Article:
3 years ago

Incidental perifissural nodules on routine chest computed tomography: lung cancer or not?

Pim A. de Jong, Wouter B. Veldhuis, Kaman Chung, Onno M. Mets, Bram van Ginneken, Ernst Th. Scholten, Cornelia M. Schaefer-Prokop, M. Prokop

Abstract

Objectives

Perifissural nodules (PFNs) are a common finding on chest CT, and are thought to represent non-malignant lesions. However, data outside a lung cancer-screening setting are currently lacking.

Methods

In a nested case-control design, out of a total cohort of 16,850 patients ≥ 40 years of age who underwent routine chest CT (2004-2012), 186 eligible subjects with incident lung cancer and 511 controls without were investigated. All non-calcified nodules ≥ 4 mm were semi-automatically annotated. Lung cancer location and subject characteristics were recorded.

Results

Cases (56 % male) had a median age of 64 years (IQR 59–70). Controls (60 % male) were slightly younger (p<0.01), median age of 61 years (IQR 51–70). A total of 262/1,278 (21 %) unique non-calcified nodules represented a PFN. None of these were traced to a lung malignancy over a median follow-up of around 4.5 years. PFNs were most often located in the lower lung zones (72 %, p<0.001). Median diameter was 4.6 mm (range: 4.0–8.1), volume 51 mm3 (range: 32–278). Some showed growth rates < 400 days.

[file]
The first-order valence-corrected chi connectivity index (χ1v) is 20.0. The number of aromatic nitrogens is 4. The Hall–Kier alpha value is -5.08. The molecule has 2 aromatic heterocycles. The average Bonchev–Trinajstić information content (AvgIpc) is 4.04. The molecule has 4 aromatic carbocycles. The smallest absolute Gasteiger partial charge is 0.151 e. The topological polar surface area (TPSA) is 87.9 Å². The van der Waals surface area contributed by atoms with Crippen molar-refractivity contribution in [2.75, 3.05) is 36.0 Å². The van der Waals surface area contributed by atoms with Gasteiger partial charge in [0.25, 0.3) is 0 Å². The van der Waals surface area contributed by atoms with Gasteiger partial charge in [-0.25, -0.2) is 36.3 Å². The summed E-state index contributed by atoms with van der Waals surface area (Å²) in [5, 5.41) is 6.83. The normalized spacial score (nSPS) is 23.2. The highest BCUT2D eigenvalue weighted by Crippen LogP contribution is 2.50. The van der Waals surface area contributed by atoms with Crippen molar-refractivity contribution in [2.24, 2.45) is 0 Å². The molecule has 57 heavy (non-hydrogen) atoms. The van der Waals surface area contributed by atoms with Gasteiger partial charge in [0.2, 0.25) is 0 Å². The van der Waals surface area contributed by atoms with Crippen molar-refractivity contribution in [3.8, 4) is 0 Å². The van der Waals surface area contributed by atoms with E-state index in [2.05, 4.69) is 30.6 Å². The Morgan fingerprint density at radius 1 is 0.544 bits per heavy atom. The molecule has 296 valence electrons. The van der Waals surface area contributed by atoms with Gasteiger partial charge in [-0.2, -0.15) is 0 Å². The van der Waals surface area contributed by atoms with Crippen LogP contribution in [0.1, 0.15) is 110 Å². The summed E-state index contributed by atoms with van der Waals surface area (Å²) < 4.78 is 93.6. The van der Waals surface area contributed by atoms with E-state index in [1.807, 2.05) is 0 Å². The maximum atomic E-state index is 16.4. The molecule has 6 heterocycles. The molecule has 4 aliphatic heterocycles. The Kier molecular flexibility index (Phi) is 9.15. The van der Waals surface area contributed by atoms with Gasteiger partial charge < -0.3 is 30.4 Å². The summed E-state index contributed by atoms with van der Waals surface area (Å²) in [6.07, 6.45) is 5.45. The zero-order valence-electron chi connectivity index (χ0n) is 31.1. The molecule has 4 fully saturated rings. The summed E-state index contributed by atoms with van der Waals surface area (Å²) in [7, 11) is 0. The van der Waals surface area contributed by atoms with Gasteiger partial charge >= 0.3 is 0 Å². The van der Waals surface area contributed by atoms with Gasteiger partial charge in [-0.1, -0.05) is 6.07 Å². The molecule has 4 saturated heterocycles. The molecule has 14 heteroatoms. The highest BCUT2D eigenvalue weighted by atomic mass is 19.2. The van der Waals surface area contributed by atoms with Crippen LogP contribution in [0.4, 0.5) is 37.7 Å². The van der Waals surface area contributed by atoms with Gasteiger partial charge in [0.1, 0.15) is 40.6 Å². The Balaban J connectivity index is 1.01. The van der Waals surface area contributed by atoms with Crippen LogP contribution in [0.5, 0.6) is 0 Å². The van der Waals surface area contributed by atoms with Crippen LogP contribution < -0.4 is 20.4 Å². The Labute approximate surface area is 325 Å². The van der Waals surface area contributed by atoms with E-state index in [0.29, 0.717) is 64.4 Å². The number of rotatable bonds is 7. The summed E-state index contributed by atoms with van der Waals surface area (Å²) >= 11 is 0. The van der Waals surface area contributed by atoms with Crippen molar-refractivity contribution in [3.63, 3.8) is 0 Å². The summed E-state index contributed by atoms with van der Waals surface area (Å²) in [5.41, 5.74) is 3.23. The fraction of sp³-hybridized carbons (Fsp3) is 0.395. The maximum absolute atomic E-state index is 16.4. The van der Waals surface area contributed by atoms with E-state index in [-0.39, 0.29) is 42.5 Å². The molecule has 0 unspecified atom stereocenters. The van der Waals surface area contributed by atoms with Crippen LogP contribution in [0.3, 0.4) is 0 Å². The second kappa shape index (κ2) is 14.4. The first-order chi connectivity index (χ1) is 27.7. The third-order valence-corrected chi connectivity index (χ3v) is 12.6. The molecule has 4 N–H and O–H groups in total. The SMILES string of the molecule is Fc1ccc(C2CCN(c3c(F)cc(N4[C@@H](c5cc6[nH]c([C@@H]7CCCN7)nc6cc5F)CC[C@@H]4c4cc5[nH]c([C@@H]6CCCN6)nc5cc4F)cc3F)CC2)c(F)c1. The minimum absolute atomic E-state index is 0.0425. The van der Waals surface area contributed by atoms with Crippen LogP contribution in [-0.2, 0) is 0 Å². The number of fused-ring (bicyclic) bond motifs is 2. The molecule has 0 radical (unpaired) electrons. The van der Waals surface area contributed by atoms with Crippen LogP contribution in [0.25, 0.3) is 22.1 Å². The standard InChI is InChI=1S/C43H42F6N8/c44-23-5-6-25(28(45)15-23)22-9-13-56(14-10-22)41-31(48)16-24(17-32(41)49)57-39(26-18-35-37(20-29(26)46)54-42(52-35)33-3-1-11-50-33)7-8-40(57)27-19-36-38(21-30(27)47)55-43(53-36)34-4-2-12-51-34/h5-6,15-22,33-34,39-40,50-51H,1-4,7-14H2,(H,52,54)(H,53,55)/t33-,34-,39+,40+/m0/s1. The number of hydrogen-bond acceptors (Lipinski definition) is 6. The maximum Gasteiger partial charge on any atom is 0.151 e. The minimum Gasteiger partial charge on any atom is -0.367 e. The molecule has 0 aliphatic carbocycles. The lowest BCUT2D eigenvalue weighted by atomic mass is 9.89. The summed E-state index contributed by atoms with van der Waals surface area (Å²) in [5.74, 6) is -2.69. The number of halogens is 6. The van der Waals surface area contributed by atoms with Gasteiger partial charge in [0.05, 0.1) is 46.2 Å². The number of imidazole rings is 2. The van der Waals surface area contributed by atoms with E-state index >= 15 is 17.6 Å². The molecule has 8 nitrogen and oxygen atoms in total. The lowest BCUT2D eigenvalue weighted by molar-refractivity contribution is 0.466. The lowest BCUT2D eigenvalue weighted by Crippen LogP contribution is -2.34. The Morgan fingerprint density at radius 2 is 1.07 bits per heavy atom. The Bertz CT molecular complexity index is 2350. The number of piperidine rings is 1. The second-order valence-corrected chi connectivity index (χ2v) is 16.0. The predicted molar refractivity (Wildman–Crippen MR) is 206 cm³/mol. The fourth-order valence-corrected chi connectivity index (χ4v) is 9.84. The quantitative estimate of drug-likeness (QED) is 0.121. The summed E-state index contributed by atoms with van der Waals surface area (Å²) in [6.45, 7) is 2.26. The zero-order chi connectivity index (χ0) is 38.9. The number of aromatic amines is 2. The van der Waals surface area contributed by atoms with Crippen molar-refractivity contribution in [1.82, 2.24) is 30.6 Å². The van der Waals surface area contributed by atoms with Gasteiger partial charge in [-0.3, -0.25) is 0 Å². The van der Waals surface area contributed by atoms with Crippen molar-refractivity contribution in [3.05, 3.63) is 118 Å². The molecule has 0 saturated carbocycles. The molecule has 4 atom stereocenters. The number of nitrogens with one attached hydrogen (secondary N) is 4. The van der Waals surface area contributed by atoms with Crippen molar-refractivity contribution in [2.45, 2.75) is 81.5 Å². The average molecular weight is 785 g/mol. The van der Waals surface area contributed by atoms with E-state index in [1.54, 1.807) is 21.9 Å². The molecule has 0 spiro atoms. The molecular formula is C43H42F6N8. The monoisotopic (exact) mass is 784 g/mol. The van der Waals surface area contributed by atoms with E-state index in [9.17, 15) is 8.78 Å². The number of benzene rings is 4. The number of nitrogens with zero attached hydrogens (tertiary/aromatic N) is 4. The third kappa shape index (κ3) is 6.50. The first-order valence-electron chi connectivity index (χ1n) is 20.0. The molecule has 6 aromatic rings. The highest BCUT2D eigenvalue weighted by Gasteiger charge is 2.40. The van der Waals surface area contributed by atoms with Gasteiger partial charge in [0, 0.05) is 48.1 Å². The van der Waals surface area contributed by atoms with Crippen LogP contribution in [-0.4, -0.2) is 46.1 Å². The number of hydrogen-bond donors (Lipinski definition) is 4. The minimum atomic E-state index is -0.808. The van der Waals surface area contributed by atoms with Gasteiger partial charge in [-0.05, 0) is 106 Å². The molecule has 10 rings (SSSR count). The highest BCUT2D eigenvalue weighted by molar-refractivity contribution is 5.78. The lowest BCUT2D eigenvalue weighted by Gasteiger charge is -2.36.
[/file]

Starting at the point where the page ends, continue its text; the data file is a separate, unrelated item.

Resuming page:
Conclusions

Our data show that incidental PFNs do not represent lung cancer in a routine care, heterogeneous population. This confirms prior screening-based results.

Key Points

One-fifth of non-calcified nodules represented a perifissural nodule in our non-screening population.

PFNs fairly often show larger size, and can show interval growth.

When morphologically resembling a PFN, nodules are nearly certainly not a malignancy.

The assumed benign aetiology of PFNs seems valid outside the screening setting.

Publisher URL: https://link.springer.com/article/10.1007/s00330-017-5055-x

DOI: 10.1007/s00330-017-5055-x

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